By Gatonye Gathura
A lot of bottled water being sold in Nairobi is contaminated with disease-causing bacteria some resistant to several common antibiotics.
A recent analysis of 42 brands of water at the Kenya Medical Research Institute (Kemri) showed more than a half were contaminated.
“The presence of different species of bacteria, including multidrug-resistant strains, in supposedly bacteria-free bottled water is of important public health concern,” says the analysis published last week (17th November).
These included 25 brands approved by the Kenya Revenue Authority (KRA) for tax purposes and 17 brands banned by the authority indicating they are in the market illegally.
“Overall, 16 per cent of KRA-approved and 35.3 per cent of banned bottled water were contaminated with bacteria,” says the report published on the F1000 Research online platform.
The team also involving researchers from Jomo Kenyatta University of Agriculture and Technology had purchased the approved water brands from major retail outlets in Nairobi.
The non-approved brands were purchased from roadside or small retail shops in the streets of Nairobi.
Tests results, the report said had confirmed all the bacteria were resistant to at least one type of antibiotics while several were resistant to two or more antibiotics. Banned brands were likely to show more multidrug resistance compared to the approved brands.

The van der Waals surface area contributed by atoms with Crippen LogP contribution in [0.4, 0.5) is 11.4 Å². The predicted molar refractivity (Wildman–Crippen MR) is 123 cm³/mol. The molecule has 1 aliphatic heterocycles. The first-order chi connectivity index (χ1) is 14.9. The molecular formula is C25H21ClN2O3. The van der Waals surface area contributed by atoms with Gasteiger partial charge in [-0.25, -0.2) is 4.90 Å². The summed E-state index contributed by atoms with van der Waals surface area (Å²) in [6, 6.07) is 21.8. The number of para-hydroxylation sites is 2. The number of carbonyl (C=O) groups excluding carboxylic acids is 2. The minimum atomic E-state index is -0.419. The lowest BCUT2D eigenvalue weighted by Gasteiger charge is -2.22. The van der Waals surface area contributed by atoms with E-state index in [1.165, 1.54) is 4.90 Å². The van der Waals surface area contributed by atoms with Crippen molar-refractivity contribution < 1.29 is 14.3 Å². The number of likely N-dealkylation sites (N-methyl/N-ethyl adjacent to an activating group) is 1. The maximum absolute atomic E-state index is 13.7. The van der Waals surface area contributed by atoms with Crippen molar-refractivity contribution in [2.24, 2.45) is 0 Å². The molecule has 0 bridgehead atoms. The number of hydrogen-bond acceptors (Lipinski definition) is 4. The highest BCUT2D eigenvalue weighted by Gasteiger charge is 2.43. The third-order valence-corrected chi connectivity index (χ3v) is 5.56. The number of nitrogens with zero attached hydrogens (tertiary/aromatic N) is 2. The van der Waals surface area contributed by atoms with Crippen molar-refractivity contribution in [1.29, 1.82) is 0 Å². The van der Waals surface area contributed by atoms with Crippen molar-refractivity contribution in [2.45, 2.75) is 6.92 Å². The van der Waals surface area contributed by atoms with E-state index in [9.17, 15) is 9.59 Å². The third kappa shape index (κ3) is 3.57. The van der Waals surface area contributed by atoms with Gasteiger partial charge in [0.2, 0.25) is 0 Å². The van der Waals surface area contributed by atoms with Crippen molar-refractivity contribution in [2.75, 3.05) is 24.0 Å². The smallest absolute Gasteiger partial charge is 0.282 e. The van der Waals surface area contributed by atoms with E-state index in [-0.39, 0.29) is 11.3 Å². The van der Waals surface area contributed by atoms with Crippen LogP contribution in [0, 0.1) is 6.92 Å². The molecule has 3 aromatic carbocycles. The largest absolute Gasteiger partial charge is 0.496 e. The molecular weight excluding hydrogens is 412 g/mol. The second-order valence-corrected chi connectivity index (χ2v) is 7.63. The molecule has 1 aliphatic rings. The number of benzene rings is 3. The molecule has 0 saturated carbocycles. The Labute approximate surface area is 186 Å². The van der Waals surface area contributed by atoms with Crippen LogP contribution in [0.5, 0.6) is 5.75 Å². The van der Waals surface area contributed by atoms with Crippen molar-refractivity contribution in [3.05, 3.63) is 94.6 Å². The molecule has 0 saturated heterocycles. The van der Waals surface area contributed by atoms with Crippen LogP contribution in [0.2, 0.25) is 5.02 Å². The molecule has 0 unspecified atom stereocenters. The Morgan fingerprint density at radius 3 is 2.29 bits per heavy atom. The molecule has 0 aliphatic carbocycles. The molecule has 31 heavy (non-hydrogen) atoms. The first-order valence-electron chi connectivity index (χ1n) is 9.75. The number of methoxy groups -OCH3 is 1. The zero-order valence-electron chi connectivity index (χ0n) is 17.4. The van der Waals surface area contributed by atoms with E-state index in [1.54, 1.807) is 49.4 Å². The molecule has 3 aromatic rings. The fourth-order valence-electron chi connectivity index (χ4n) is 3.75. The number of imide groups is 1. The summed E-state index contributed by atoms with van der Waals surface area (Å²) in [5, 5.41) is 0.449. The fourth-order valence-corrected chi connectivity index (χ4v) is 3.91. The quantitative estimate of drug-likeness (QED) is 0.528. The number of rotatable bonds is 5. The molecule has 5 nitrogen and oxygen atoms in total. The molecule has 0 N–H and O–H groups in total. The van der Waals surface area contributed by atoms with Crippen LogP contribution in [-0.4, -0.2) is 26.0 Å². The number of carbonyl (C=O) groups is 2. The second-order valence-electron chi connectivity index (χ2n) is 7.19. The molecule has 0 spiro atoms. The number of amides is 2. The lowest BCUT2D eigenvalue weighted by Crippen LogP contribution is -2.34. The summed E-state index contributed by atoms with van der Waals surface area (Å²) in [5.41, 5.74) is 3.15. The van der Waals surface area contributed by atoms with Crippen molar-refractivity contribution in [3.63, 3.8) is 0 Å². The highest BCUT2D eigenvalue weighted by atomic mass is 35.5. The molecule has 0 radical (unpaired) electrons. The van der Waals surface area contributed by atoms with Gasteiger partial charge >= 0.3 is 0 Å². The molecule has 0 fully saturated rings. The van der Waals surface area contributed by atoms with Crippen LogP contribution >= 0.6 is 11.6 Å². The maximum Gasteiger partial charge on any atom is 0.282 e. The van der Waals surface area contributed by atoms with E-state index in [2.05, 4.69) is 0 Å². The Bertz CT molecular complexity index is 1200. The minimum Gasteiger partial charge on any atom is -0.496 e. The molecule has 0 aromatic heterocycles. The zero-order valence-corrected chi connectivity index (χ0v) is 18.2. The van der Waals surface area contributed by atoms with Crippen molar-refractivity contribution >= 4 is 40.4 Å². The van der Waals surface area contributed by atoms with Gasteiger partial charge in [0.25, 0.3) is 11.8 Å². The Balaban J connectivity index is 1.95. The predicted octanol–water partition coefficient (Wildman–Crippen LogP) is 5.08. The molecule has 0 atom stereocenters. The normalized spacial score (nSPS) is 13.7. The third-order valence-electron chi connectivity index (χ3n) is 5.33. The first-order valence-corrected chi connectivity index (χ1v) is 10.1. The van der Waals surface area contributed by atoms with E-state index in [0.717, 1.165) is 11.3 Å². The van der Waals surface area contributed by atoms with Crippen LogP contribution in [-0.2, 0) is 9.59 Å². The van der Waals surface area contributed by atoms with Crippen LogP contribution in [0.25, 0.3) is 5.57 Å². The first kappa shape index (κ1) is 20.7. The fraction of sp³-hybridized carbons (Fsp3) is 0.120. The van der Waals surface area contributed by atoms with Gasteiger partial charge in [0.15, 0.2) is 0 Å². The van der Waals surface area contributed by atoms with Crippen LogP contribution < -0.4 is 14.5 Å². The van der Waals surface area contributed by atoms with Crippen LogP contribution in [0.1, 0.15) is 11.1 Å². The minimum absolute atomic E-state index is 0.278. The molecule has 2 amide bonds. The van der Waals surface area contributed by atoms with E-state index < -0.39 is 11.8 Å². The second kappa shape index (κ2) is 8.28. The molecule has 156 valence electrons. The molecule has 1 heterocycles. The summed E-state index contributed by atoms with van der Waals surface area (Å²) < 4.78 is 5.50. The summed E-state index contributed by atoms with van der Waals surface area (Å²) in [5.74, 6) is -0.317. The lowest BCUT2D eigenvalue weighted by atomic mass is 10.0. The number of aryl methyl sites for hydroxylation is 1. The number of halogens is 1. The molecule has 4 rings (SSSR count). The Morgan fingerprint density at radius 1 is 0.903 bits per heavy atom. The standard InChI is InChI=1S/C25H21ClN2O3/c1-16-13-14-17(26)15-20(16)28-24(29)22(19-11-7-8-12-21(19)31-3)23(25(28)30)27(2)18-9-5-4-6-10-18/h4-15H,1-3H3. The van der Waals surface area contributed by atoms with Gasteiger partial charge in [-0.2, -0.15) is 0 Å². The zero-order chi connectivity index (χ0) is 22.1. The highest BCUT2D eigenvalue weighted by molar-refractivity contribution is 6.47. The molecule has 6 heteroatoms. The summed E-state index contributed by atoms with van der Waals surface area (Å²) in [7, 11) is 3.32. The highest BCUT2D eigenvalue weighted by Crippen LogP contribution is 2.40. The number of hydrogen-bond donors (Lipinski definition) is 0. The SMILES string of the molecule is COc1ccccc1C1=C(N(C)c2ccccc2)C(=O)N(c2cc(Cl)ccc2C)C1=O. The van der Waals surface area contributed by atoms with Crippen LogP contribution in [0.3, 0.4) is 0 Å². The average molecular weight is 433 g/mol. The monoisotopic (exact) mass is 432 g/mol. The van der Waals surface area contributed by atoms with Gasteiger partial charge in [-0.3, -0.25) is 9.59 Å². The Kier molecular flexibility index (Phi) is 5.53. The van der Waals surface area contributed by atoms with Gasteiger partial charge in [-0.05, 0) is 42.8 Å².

This may mean if a person is infected with this type of bugs it could be difficult or expensive to cure them as they may need non regular treatments.
The high levels of contamination, especially in the banned brands, the report says indicates water being bottled directly from the taps and sealing it without any prior treatment.
The presence of a type of bacteria, E. coli, associated with human feaces, in some of the brands indicates either poor water processing or introducing flakes of human skin during the processes.
“A key outcome of this investigation is that some bottled water brands, including the top-selling and most expensive brands in Kenya, are contaminated with bacteria beyond the World Health Organisation recommended limits.”
The researchers say this high level of contaminated bottled water in the market is an indication of laxity by the government body responsible for monitoring and quality assurance.
“The Kenya Bureau of Standards is the Kenyan regulatory and monitoring authority for all water and packaged foods. Our results suggest, the need for improved capacity to properly regulate and monitor these products,” says the study.
The presence of the bacteria in bottled water which is heavily consumed by people including the elderly, children, and the immunocompromised, the authors say should not be taken for granted.
E. coli, Pseudomonas spp. and Klebsiella spp., were the most common bacterial types found in all the tested water.
Some types of E. coli may cause diarrhea, abdominal pain, fever, and sometimes vomiting. Other types can cause urinary tract infections, respiratory illness, pneumonia, and meningitis.
Pseudomonas spp. can cause skin and blood infections particularly in people with weak immune systems. Blood poisoning from this bacterium can lead to low blood pressure and possible liver kidney or heart failure.
Some strains of Klebsiella spp. can cause pneumonia or infection of the lungs. It can also lead to infections of the urethra, bladder, and kidney.